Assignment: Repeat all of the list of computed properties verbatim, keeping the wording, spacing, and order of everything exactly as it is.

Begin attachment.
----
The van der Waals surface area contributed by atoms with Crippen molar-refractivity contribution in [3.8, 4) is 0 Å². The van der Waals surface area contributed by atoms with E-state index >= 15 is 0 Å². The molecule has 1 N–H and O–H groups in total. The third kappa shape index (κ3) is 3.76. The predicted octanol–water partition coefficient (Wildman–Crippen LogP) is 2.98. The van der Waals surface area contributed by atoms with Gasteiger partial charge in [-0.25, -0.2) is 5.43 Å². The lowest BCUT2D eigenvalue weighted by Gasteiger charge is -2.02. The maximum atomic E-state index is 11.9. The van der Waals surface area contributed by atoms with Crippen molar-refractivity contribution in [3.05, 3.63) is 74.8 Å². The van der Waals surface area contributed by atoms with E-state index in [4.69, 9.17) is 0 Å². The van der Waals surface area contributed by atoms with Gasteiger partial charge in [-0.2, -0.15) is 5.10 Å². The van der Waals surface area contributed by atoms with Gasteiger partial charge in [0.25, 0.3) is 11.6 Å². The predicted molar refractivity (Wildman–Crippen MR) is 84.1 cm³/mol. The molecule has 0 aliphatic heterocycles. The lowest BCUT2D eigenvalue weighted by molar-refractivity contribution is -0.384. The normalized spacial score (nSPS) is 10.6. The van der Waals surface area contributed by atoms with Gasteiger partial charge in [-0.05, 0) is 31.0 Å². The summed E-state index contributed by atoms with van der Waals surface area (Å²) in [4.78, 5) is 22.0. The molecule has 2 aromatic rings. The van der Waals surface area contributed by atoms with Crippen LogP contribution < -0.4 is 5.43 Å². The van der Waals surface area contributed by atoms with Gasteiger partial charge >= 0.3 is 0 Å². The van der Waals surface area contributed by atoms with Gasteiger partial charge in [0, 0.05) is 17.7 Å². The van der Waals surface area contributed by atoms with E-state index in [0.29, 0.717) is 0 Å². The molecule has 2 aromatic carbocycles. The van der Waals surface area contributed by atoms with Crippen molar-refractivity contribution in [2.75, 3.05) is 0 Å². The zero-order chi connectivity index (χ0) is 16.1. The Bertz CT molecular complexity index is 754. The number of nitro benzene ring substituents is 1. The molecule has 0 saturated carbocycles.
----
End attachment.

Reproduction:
The van der Waals surface area contributed by atoms with Crippen molar-refractivity contribution in [3.8, 4) is 0 Å². The van der Waals surface area contributed by atoms with E-state index >= 15 is 0 Å². The molecule has 1 N–H and O–H groups in total. The third kappa shape index (κ3) is 3.76. The predicted octanol–water partition coefficient (Wildman–Crippen LogP) is 2.98. The van der Waals surface area contributed by atoms with Gasteiger partial charge in [-0.25, -0.2) is 5.43 Å². The lowest BCUT2D eigenvalue weighted by Gasteiger charge is -2.02. The maximum atomic E-state index is 11.9. The van der Waals surface area contributed by atoms with Crippen molar-refractivity contribution in [3.05, 3.63) is 74.8 Å². The van der Waals surface area contributed by atoms with E-state index in [4.69, 9.17) is 0 Å². The van der Waals surface area contributed by atoms with Gasteiger partial charge in [-0.2, -0.15) is 5.10 Å². The van der Waals surface area contributed by atoms with Gasteiger partial charge in [0.25, 0.3) is 11.6 Å². The predicted molar refractivity (Wildman–Crippen MR) is 84.1 cm³/mol. The molecule has 0 aliphatic heterocycles. The lowest BCUT2D eigenvalue weighted by molar-refractivity contribution is -0.384. The normalized spacial score (nSPS) is 10.6. The van der Waals surface area contributed by atoms with Gasteiger partial charge in [-0.05, 0) is 31.0 Å². The summed E-state index contributed by atoms with van der Waals surface area (Å²) in [4.78, 5) is 22.0. The molecule has 2 aromatic rings. The van der Waals surface area contributed by atoms with Crippen LogP contribution < -0.4 is 5.43 Å². The van der Waals surface area contributed by atoms with Gasteiger partial charge >= 0.3 is 0 Å². The van der Waals surface area contributed by atoms with Gasteiger partial charge in [0, 0.05) is 17.7 Å². The van der Waals surface area contributed by atoms with E-state index in [0.29, 0.717) is 0 Å². The molecule has 2 aromatic carbocycles. The van der Waals surface area contributed by atoms with Crippen molar-refractivity contribution in [2.75, 3.05) is 0 Å². The zero-order chi connectivity index (χ0) is 16.1. The Bertz CT molecular complexity index is 754. The number of nitro benzene ring substituents is 1. The molecule has 0 saturated carbocycles.